Agricultural Runoff IS the Main Problem

By: Kelsey Garletts

                      Pollution in the Chesapeake Bay is an issue that is prevalent in Virginia and Maryland areas where the bay flows into. However, for my issue I want to narrow it down to the pollution to the bay area that specifically touches Virginia Beach. Virginia Beach is my home and a very beautiful landscape that I don’t want to see destroyed. Since the bay is a large watershed that many different rivers and streams filter into, there are several types of pollution entering the bay. For my focus on pollution and the bay the pollution type I am going to discuss into a deeper more in depth level is agricultural runoff. If you are uninformed what exactly agricultural runoff is, or have not read my past blogs then agricultural runoff is defined as the water flow that occurs when the soil is infiltrated to full capacity and excess water from rain, meltwater, or other sources flows over the land. Agricultural runoff enters steams and rivers from all over the state that eventually enter the Chesapeake Bay.

                The main issue with agricultural runoff is the types of fertilizers farmers are using on their crops. The fertilizers they are using are chemical ones which contain large amounts of phosphorus and nitrogen. Although the bay does need phosphorus and nitrogen to survive, large amounts that the bay is receiving are slowing damaging the bay and its wild life. According to the Chesapeake Bay program, these fertilizers contribute 42 percent of the nitrogen, 58 percent of the phosphorus and 58 perfect of the sediment that enters the bay. From 2010 estimates from the EPA, chemical fertilizers, in specific, account for 17 percent of the nitrogen and 19 percent of the phosphorus entering the bay. When this pollution enters the bay it forms algal blooms that are large and block sunlight from entering the bay. This decreases the amount of oxygen that forms and kills the underwater grasses. These areas in the bay have been labeled “dead zones”, where no oxygen forms, and are the locations where fish and shellfish also die and decompose. Aside from blocking oxygen, algal blooms also raise pH level in the waters which spreads and kills more bay life and prospers the growth of parasites. Besides killing bay life, pollution also affects these species in different ways. Pollution causes the suppression of behavioral and immune systems in fish, the development of intersex conditions in fish and impaired reproduction of fish eating birds.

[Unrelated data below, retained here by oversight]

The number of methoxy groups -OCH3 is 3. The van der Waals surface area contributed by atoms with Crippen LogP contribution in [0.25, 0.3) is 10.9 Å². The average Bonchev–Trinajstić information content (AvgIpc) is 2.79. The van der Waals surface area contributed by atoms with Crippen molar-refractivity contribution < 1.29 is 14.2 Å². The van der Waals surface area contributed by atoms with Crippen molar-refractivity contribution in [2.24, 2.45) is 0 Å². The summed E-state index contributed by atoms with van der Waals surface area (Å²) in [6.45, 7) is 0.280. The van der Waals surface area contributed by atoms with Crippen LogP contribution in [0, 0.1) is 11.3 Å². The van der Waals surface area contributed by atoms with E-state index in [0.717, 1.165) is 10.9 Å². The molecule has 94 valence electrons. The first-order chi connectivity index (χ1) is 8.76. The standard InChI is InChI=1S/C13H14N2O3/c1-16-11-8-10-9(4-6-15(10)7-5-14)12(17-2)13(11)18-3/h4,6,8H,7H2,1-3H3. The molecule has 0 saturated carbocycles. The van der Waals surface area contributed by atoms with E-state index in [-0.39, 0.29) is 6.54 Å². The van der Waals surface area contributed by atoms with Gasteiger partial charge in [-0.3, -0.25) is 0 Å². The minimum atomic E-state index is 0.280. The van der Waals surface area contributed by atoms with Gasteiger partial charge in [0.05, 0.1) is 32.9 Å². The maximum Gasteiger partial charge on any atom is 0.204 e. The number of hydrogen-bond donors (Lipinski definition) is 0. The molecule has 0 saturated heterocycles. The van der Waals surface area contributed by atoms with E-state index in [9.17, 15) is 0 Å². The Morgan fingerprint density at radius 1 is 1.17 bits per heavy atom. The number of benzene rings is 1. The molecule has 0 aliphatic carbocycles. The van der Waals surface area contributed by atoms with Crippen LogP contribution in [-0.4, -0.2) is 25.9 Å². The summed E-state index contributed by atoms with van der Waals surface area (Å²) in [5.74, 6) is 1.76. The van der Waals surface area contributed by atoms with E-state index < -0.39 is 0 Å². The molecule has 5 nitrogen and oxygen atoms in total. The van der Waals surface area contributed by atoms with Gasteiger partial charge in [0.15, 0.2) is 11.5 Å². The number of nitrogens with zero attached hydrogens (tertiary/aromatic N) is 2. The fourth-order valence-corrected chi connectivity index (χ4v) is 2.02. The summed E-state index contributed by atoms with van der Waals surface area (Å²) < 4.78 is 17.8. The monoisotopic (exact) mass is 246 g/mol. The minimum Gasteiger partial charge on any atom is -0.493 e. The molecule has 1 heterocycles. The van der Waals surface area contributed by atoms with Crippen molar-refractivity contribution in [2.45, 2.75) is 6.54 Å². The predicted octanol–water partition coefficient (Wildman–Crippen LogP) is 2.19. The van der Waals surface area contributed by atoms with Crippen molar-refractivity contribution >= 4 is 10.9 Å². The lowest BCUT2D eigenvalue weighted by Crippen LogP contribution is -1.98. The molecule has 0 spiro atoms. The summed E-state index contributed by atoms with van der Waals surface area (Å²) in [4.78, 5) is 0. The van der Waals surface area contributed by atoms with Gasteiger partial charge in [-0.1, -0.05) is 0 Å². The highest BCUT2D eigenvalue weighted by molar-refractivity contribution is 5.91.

Besides the species inside of the bay being affected the locals living around the bay are also affected. What was once a beautiful place to walk and relax is slowing turning into a dead area where dead fish are being washed up, the waters are slowly turning dark brown, and even people can become ill from the high levels of nitrogen and phosphorus. Tourists and locals that come to the bay come for a relaxing vacation or just a fun day, they don’t come to get sick and be disgusted by the dead species and dark waters.

There are two programs out there who are doing all they can to help the bay. One is the Chesapeake Bay Program and the other is the Chesapeake Bay Foundation. These two websites are vital for my information and are great places to go if you want to help clean the bay. The bay can’t clean its self and people need to be informed of the issue of agricultural runoff before it gets worse.

Works Cited

Valente, Jenna. “Ten Invasive Species of the Chesapeake Bay.” Chesapeake Bay Program. Chesapeake Bay Program, 22 Apr 2013. Web. 27 Sep 2013. <http://www.chesapeakebay.net/blog/post/ten_invasive_species_of_the_chesapeake_bay>.

“Chemical Contaminents.” Chesapeake Bay Program. Chesapeake Bay Program, n.d. Web. 27 Sep 2013. <http://www.chesapeakebay.net/issues/issue/chemical_contaminants>.

Staff, . “Dead Zones.” Chesapeake Bay Foundation. Chesapeake Bay Foundation, n.d. Web. 27 Sep 2013. <http://www.cbf.org/about-the-bay/maps/pollution/dead-zones>.

Baker, William, and Tom Horton. “Runoff and The Chesapeake Bay.” Black and White Photographs. 16.6 n. page. Web. 4 Oct. 2013. <http://ehis.ebscohost.com.proxy.longwood.edu/eds/detail?sid=27192255-aa7d-46e7-87f4-2d60349f8ce4@sessionmgr115&vid=1&hid=115&bdata=JnNpdGU9ZWRzLWxpdmUmc2NvcGU9c2l0ZQ==

Leave a Reply

Your email address will not be published. Required fields are marked *